For some time now, the adoption of biofuels in aviation as an alternative to pricey fossil fuels has been on the minds of the various branches of the United States Armed Forces. Each branch has their own plan when it comes to adopting biofuels and each has been testing them out over the years. Last year, the U.S. Air Force flew an A-10 Warthog entirely under the power of biofuels and the U.S. Navy has done testing with a biofuel mixture on board the F/A-18 Super Hornet. Most recently, the Air Force announced the success of a partially biofuel powered flight of the F-22 Raptor.
The flight, which took place last Friday at Edwards Air Force Base in California, was a part of the Air Force’s overall goal to determine the effectiveness of biofuels based on camelina. The formula itself is derived from the weed like plant and is meant to be blended in with standard petroleum based jet fuels in order to reduce the overall cost of fuel. While it is not necessarily the jump to fully adopting biofuels that some are looking for, it is a step forward in the Air Force’s plan, which is shared by other branches of the Armed Services, to reduce their overall carbon footprint in coming years.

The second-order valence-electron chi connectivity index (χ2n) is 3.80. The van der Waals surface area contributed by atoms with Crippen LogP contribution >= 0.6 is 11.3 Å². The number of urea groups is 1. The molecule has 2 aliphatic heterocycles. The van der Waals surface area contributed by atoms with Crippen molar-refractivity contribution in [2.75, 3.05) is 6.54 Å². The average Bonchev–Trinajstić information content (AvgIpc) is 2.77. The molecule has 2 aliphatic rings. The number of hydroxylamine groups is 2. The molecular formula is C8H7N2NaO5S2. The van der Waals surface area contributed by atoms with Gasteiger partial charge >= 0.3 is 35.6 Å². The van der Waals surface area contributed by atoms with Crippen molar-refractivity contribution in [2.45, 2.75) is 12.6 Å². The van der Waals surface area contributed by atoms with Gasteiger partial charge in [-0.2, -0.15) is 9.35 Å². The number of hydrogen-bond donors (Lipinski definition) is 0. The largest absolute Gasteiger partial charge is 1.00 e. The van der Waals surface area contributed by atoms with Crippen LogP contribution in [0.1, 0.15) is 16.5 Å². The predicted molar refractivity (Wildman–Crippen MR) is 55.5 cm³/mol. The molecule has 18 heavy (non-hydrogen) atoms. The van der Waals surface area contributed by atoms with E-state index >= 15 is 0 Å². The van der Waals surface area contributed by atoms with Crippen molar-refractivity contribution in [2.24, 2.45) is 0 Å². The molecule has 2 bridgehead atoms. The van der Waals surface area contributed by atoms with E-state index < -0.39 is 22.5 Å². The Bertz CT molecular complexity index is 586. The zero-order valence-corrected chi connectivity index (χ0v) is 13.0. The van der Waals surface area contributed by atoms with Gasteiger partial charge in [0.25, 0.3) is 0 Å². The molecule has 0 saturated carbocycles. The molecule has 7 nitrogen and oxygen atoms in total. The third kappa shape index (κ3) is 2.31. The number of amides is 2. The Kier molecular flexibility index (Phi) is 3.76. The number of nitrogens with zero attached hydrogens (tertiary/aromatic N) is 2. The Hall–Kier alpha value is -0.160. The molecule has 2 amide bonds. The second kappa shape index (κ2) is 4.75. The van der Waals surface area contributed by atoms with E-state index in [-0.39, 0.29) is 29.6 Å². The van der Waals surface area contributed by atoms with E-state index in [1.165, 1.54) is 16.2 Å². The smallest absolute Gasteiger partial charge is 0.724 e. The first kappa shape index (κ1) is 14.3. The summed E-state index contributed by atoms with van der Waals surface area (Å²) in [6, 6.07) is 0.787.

According to the 411th Flight Test Squadron, the successful test involved a variety of exercises to determine the functionality of the blend. The test involved a variety of take off procedures on the ground as well as several in-air maneuvers that culminated in the Raptor flying at Mach 1.5 at 40,000 feet without the use of afterburners in what is referred to as a supercruise.
The Air Force is intending to use the results found in the F-22 as a template for use in other fighter craft in the future. With each new success, the military comes closer and closer to finding new ways to achieve their goal of reducing their carbon footprint and fuel costs.
Article by Richard Cooke, appearing courtesy Justmeans.